Creating music for the web? Protect it and yourself

As a musician, something you like to do is to post your music online. Your goal is always to sell singles and records through iTunes and other platforms, but you're worried that someone will take your songs while you're not very popular and end up making money off your work.

If you want to avoid trouble with your music being stolen or used by those who didn't get permission, you need to consider taking a few legal steps. First, you'll want to get a trademark for your band or stage name. Second, you will want to copyright your music. While you have automatic protections once your music is in a tangible form, you should still consider paying for a copyright. Finally, make sure you understand Google Alerts and digital watermarks and use them to protect your music.

Name change for popular country band may violate copyright law

When New York artists think about copyright, they generally consider protecting their work, especially if they are  songwriters. However, that may not be the only creation they need to protect. Singers and bands can file for a trademark to protect a name they use to identify themselves. Even if they fail to do so, they may still have a claim under copyright law to a name they've used if someone else tries to use it without permission, depending on the circumstances. Recently, popular country group Lady Antebellum made the choice to change its name to Lady A, apparently not realizing that a blues singer has been using that name for around three decades.

The country group decided to change its name in response to criticism that "Lady Antebellum" glorifies the period of time before the Civil War when slavery was still in effect. What the group apparently did not realize is that a blues singer was already using "Lady A" as a stage name. She says no one from the group reached out to her before its announcement. 

Artist accuses Target of violating copyright law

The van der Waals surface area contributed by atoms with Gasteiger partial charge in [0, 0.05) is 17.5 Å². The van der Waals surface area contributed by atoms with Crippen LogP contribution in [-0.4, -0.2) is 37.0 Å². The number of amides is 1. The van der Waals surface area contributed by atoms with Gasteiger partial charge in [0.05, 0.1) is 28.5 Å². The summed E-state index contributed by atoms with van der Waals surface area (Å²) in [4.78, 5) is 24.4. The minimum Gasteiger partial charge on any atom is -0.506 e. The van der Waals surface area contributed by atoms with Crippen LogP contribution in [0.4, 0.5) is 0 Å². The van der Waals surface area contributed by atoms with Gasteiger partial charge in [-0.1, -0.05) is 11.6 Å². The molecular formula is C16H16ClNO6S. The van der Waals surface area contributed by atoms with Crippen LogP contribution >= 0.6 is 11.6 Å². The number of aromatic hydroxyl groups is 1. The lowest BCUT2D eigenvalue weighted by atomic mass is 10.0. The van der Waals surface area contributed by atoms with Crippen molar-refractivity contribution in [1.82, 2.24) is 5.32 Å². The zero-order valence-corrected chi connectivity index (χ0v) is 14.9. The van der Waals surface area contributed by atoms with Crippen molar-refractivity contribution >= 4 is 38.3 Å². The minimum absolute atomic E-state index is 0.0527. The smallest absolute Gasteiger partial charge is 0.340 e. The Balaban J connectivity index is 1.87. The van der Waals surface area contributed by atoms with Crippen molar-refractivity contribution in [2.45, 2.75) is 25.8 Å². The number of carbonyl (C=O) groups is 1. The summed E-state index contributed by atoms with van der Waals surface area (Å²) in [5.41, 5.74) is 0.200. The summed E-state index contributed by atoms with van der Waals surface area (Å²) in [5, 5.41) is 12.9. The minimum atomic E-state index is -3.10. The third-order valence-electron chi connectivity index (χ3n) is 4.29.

Many New York artists assume that only musicians have a need to obtain a copyright for artistic works. However, artists of all mediums may benefit from protecting their creations, including photographers, designers and visual artists. Those in that last category in particular may not always think about how copyright law might help them, but it can. A young teen artist and his family recently filed a civil claim against retail giant Target, accusing the company of stealing one of his designs and using it in one of their kids apparel lines.

The plaintiffs say that the retail giant used the artwork of an autistic teen artist without permission. The artist has social media sites where he displays his work to his numerous followers. He and his family claim that Target used one of his designs featured in a collection of 15 works called "Circle Happiness."The freehand pattern of dots the artist created allegedly appears in Target's kids apparel line Cat & Jack, which was released in 2016.

Copyright and social media: Who owns your media?

You always share your images online. In fact, you have a great following because of all the images you post. You are an influencer, and you love it.

Unfortunately, you've found that the sites you post on have been using your images for promotion. You see others taking your images, too. Is that fair or legal? What should you do?

Copyright law around pirated Broadway shows may increase

Most people assume that when they watch an online video of a musical, they aren't hurting anyone, though that isn't entirely true. Even the biggest Broadway shows here in New York were created by artists who put a great deal of work into this form of entertainment. Watching an online, or a "bootleg," copy of a show is a violation of copyright law, as artists deserve to financially benefit from their artistic creations. Many industry leaders agree and to that end, the U.S. Copyright Office recently implored lawmakers to strengthen copyright laws to protect Broadway shows and reduce the number of Broadway bootlegs available online. 

In the past, it has been the responsibility of copyright owners to report and monitor the usage of musicals online. With the advancement of the internet, it is becoming increasingly difficult for them to do so. Many complain that even though systems exist to report online bootlegs of musicals, it is far too easy for those bootlegs to be reposted once they've been removed. Before now, online platforms such as YouTube were not liable for bootlegs posted to their sites. The U.S Copyright Office wants to change that.


Tell Us Your Story

Bold labels are required.

Contact Information

The use of the Internet or this form for communication with the firm or any individual member of the firm does not establish an attorney-client relationship. Confidential or time-sensitive information should not be sent through this form.


Privacy Policy

Office Location:
134 W. 29th Street, Suite 1006
New York, NY 10001-5304

Phone: 212-714-1200
Fax: 212-714-1264
New York Law Office Map